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Evidence-Based Medicine (EBM): An Evidence-Based Approach

The PICO Model

PICO is a useful way of formulating clinical research questions and a well-build question or problem should include the four components of the model: Patient/Problem, Intervention, Comparison and Outcome

PICO Linguist is a tool from the NLM that lets you search for research with terms that incorporate the PICO model. Using it, you can limit your search results to certain types of studies (clinical trials, randomized controlled trials, etc.) or to practice guidelines. 

Patient/Problem   Describe the patient.  Important descriptors might include: age and gender.  Then describe the problem the patient is experiencing.  For example, you might say, "A four-year-old boy with asthma"
Intervention Describe the treatment you are considering for the patient.  This may be a drug, such as "theophylline" for the child with asthma
Comparison Ask yourself what main alternative therapy exists for the problem.  Example: "inhaled glucocorticosteroids"
Outcome Ask yourself what result you want to see because of the therapy.  Example: "decreased hospitalizations and school abscences"

TYPES OF QUESTIONS

Categories of Clinical Questions

Different types of clinical questions have certain kinds of studies that best answer them. The chart below lists the categories of clinical questions and the studies you should look for to answer them.

       

 

WHAT DO YOU ALREADY KNOW?

Not much? 

  • Start with some background information on your topic.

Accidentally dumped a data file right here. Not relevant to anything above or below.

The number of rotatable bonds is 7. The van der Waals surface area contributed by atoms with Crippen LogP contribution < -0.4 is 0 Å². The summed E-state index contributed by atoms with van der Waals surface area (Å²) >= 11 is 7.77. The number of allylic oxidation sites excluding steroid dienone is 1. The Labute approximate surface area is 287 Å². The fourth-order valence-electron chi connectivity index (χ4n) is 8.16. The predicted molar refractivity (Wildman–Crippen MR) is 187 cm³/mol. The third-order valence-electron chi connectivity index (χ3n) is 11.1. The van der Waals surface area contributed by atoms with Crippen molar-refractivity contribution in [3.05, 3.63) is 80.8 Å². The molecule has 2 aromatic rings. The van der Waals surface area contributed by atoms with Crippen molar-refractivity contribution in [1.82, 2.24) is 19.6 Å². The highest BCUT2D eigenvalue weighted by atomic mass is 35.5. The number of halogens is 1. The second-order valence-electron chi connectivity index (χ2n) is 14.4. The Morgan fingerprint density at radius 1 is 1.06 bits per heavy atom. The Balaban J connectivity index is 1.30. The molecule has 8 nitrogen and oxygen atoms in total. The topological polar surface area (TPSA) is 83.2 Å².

• Look at your textbook, review of articles, and encyclopedias and handbooks.

 

Need a bit more?

  • Look at journal articles and specific studies.

TYPES OF STUDIES

Types of studies we are going to cover all fall under one of two categories - primary sources or secondary sources. Primary sources are those that report original research and secondary sources are those that compile and evaluate original studies.

Primary Sources

Randomized Controlled Trials are studies in which subjects are randomly assigned to two or more groups; one group receives a particular treatment while the other receives an alternative treatment (or placebo). Patients and investigators are "blinded", that is, they do not know which patient has received which treatment. This is done in order to reduce bias.

Cohort Studies are cause-and-effect observational studies in which two or more populations are compared, often over time. These studies are not randomized.  

Case Control Studies study a population of patients with a particular condition and compare it with a population that does not have the condition. It looks the exposures that those with the condition might have had that those in the other group did not.

Cross-Sectional Studies look at diseases and other factors at a particular point in time, instead of longitudinally. These are studies are descriptive only, not relational or causal. A particular type of cross-sectional study, called a Prospective, Blind Comparison to a Gold Standard, is a controlled trial that allows a research to compare a new test to the "gold standard" test to determine whether or not the new test will be useful.

Case Studies are usually single patient cases.  

Secondary Sources

Systematic Reviews are studies in which the authors ask a specific clinical question, perform a comprehensive literature search, eliminate poorly done studies, and attempt to make practice recommendations based on the well-done studies.

Meta-Analyses are systematic reviews that combine the results of select studies into a single statistical analysis of the results.

Practice Guidelines are systematically developed statements used to assist practitioners and patients in making healthcare decisions.